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Shared Stories: Common themes in myths and legends across cultures

There are many examples of similar themes in the mythology of different cultures. For example, the Thais, the Chinese, and Japanese and the Koreans all have a tradition about a rabbit in the moon. They differ on what the rabbit is doing, however. The Thais say it is dehusking rice. The Chinese claim it is pounding medicine, and the Japanese and Koreans say it is making rice cakes. But the lore of all four cultures agree that the rabbit is using a mortar and pestle to accomplish said tasks. Considering that these four countries are not too far apart geographically, such similarities are hardly surprising. After all, stories flow across borders, and the origin of some tales are older than the nations who claim them.

Peoples belonging to the same linguistic family also tend to have common elements in their folklore - the Uighurs of East Turkestan and the Turks of Turkey may be physically separated by many countries in between, but they both have stories of the folk hero Effendi Nasreddin Hodja. It is not surprising when distinct cultures that are geographic neighbors or linguistic cousins share common elements in their tales and myths. What is more fascinating are the similar themes that occur in the traditions of geographically distant and linguistically distinct cultures. Here are some examples of common motifs in folklore from around the world:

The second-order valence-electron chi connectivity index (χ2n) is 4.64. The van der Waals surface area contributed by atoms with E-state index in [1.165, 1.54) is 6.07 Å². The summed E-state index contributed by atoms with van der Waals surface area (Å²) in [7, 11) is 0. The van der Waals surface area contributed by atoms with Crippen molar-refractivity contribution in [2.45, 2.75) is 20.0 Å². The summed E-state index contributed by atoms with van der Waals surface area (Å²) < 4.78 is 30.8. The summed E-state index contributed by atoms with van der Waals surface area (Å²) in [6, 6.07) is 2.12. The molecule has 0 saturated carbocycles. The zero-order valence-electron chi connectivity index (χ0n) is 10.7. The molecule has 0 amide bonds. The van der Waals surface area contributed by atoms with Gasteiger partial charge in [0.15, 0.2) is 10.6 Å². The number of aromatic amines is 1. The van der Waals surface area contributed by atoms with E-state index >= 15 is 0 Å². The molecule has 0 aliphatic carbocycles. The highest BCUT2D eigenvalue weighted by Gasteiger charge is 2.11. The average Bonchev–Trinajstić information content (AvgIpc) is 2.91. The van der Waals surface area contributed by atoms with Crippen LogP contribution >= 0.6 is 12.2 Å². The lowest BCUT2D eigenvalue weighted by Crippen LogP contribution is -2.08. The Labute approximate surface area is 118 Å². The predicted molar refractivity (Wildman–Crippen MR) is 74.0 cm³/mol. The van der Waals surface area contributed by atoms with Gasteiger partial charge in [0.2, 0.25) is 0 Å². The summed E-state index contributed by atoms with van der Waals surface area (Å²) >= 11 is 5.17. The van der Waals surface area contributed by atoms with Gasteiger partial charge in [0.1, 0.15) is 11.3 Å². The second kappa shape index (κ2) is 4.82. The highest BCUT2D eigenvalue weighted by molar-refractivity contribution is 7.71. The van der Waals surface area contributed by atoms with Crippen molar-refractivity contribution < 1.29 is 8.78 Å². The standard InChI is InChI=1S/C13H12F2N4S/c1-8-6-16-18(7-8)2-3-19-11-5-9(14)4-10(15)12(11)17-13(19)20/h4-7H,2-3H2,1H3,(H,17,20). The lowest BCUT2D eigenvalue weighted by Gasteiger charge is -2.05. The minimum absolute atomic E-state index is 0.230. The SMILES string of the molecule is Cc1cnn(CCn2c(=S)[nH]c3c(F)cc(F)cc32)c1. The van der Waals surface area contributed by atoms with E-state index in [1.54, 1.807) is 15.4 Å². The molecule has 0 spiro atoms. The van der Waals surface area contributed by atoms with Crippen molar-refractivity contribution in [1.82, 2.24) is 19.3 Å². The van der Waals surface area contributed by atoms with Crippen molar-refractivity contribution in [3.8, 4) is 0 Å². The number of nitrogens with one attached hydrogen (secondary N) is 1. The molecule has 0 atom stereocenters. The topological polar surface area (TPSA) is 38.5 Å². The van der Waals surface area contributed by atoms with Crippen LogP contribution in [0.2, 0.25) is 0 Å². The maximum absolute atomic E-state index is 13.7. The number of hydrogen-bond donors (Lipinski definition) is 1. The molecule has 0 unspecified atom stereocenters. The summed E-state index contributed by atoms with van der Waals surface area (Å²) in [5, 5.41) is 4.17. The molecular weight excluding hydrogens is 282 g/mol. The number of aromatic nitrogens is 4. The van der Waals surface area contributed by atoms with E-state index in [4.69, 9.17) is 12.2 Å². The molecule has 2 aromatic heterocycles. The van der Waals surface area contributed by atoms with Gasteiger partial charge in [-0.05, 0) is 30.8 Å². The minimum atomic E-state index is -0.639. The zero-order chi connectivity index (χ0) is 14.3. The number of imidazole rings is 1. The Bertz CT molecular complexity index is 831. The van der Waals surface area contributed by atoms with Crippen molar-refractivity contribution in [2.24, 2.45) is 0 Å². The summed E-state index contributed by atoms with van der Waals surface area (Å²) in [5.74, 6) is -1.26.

• Animal-to-other shape-shifters - Brazil, Peru, Japan, China, Vietnam, Malaysia, Thailand
  • Composite creatures:
    • Mermaids - Cameroon, Japan, India, Malaysia, Thailand
    • Centaurs - Cameroon, Greece
  • Underwater civilizations - Cameroon, Peru, Brazil, China, Japan, Malaysia, Indonesia

Claims are sometimes made about one culture being 'older' or 'better' than another. The *other* culture is often one that the speaker knows very little about, a typical example being someone claiming that European civilization is older and better than African civilization. But if only those who despise Africans (or any other people) knew more about the people and their folklore and history, they may realize that Africans (or other people) are not that different from themselves.

On the other hand, parallel legends or similar customs are sometimes used as 'evidence' to 'prove' that one society owes its lore and culture to another. In their eagerness to prove the alleged 'donor culture' is 'superior', some might take the route of denying the indigenous creativity present in all peoples. Similar stories in different countries do not necessarily indicate a 'copycat' phenomenon. Here are some examples of interesting parallels in stories from distinct cultures which may or may not owe any influence to each other. All that can be fairly said is that these similarities attest to our common human imagination:

Half-serpent-half-human deities in Dogon, Hindu and Chinese myths

Soninke and Chinese legends of the Slayer of the Snake God

The returnee from the underwater world - similarities in Amazon and Japanese legends

Parallels between The Sundiata Epic and The Lord of The Rings

Comparing Chinese and Hebrew creation and flood myths